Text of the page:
"Poetry" vs. "trash"
By Korosh Khalili
January 14, 2002
In the past week, readers of The Iranian have been witness to
a genuine battle of Nazm versus Verse, if I may use some poetic license
(and I use the latter term very loosely so as not to upset the poets amongst
Now some consider it strength of this forum that works of significantly
varying quality get to be printed side by side. I myself have been a beneficiary
of this democratic editorial policy and have had a few of my off-the-cuff
(a.k.a bandeh tonbooni) works posted here.
Often when a piece in The Iranian attracts posted commentary,
the latter addresses the contents of the former. But a recent letter stepped
beyond this unwritten protocol, and questioned the style, contents, and
quality of a poem, thereby attacking the very essence of the Poet (see and
good poem resembles a melody").
The undiplomatic attacker used "a number of other people" as
his witnesses, threw in a few famous names (like Noghl and Nabaat) for good
measure, and well... indicted our Poet and modern poetry with it.
The Poet took exception to the letter with a very interesting response,
revealing that she appreciated neither the attacker, nor suggestive Persian
dances! (see "Shaaeri
keh Baabaa Karam nemeeraqsad" and "Rigid
view on literature").
This led to an escalation where the indictment was upgraded to crime
of poetry") and now we eagerly wait to learn if the Poet also dislikes
As exciting and enlightening as this exchange has been (or not), it is
certainly nothing new. Artists have always been a smug bunch, and have attacked
each other with genuine ferocity.
In the recent Persian literary history, no one has been more criticized
for his works than Nima, the original pole-bearer of modern poetry. Having
his works criticized at many a published forum was not enough.
He was publicly humiliated by Mehdi Hamidi who, in a poem recited
in the presence of dozens of Persian and Russian writers, described Nima's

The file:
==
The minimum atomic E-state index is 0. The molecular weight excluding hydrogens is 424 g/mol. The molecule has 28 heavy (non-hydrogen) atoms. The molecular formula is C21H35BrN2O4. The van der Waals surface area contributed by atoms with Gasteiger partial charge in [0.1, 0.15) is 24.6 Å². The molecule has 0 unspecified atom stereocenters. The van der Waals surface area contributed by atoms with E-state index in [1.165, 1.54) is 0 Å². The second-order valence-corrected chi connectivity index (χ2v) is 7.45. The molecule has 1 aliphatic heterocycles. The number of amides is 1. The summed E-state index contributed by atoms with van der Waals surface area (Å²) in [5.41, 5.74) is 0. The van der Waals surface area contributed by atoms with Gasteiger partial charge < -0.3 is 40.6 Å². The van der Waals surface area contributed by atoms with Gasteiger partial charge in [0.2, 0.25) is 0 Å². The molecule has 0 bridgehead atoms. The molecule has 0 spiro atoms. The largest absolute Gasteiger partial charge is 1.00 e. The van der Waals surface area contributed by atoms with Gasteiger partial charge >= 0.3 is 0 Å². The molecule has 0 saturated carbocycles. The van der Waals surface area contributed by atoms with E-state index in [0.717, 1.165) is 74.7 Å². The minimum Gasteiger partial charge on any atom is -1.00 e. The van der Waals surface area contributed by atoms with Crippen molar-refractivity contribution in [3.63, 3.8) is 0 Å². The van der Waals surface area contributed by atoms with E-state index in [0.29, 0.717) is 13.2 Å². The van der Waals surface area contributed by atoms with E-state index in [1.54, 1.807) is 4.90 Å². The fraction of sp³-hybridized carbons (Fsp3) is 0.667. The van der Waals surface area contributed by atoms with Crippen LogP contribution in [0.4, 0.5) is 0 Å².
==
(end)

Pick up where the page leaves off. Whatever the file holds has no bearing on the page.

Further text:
works as full of "fear, aberrancy, and idiocy".
But poets in the olden days gave each other grief as well. Khayyam did
not think highly of Sufism, nor some sufi poets whom, we are led to believe,
he thought of as charlatans (they thought of him as blasphemous).
And while the Indian Style (sabke hendi) of poetry was very popular
for a few hundred years, much of what was written (and there was a lot!)
has been deemed genuine garbage by later poets. In a famous verse, Bahar
calls only 10,000 of the nine million verses in this style "useful".
This reminds me of an anecdote about the recently departed great poet
Mehdi Akhavan Saless, which was told to me by an eyewitness. In a poetry
forum and among friends, Mr. Akhavan was approached by a young man who expressed
very heart-felt and sincere admiration for the artist. The youth, a teacher
in his early thirties, was quite excited to be in the presence of such a
Through the course of the evening, and with characteristic expressed
humility, he revealed that he too has written a few unworthy bits of poetry
one of which he recited with little encouragement. It was an amateurish
piece that was received with polite encouragement by all present, except
for the quiet Mr. Akhavan. The youth awaited his idol's response.
Akhavan looked up and said, very severely, what he really thought of
the poem, and said that he should stick to his day job (I can't remember
the exact words). The youth, visibly heartbroken and deflated, immediately
left the forum.
When asked about his surprisingly harsh response, Akhavan retorted that
somebody should have set the boy straight and prevented him from wasting
his time in an endeavor which can have no benefit for him or society. After
all, a mediocre teacher is far more useful than a mediocre poet. Who says
art should be democratic?
I am thankful artists like Mr. Akhavan Saless have not caught up with